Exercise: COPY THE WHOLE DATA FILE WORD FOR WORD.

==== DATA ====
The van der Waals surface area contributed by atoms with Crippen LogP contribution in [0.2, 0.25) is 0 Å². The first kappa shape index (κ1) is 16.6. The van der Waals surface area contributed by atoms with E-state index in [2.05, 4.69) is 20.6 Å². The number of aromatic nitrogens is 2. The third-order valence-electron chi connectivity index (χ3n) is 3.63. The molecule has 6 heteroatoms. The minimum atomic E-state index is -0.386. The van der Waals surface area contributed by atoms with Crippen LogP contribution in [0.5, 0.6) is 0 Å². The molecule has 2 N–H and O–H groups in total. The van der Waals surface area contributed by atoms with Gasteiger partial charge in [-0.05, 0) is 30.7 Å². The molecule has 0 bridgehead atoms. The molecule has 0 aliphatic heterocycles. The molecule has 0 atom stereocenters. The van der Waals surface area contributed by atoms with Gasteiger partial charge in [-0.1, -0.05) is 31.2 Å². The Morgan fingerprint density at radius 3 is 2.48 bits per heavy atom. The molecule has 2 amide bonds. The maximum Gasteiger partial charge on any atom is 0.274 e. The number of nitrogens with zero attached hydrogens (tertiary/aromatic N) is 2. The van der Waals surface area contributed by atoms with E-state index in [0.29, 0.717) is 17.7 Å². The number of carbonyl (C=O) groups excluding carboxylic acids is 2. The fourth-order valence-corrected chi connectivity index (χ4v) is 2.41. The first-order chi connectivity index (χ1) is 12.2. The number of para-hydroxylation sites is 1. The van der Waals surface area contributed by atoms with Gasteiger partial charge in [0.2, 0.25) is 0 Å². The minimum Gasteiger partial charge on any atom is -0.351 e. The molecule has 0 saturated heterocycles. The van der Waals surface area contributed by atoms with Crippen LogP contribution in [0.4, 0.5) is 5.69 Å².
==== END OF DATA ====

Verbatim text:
The van der Waals surface area contributed by atoms with Crippen LogP contribution in [0.2, 0.25) is 0 Å². The first kappa shape index (κ1) is 16.6. The van der Waals surface area contributed by atoms with E-state index in [2.05, 4.69) is 20.6 Å². The number of aromatic nitrogens is 2. The third-order valence-electron chi connectivity index (χ3n) is 3.63. The molecule has 6 heteroatoms. The minimum atomic E-state index is -0.386. The van der Waals surface area contributed by atoms with Crippen LogP contribution in [0.5, 0.6) is 0 Å². The molecule has 2 N–H and O–H groups in total. The van der Waals surface area contributed by atoms with Gasteiger partial charge in [-0.05, 0) is 30.7 Å². The molecule has 0 bridgehead atoms. The molecule has 0 aliphatic heterocycles. The molecule has 0 atom stereocenters. The van der Waals surface area contributed by atoms with Gasteiger partial charge in [-0.1, -0.05) is 31.2 Å². The Morgan fingerprint density at radius 3 is 2.48 bits per heavy atom. The molecule has 2 amide bonds. The maximum Gasteiger partial charge on any atom is 0.274 e. The number of nitrogens with zero attached hydrogens (tertiary/aromatic N) is 2. The van der Waals surface area contributed by atoms with E-state index in [0.29, 0.717) is 17.7 Å². The number of carbonyl (C=O) groups excluding carboxylic acids is 2. The fourth-order valence-corrected chi connectivity index (χ4v) is 2.41. The first-order chi connectivity index (χ1) is 12.2. The number of para-hydroxylation sites is 1. The van der Waals surface area contributed by atoms with Gasteiger partial charge in [0.2, 0.25) is 0 Å². The minimum Gasteiger partial charge on any atom is -0.351 e. The molecule has 0 saturated heterocycles. The van der Waals surface area contributed by atoms with Crippen LogP contribution in [0.4, 0.5) is 5.69 Å².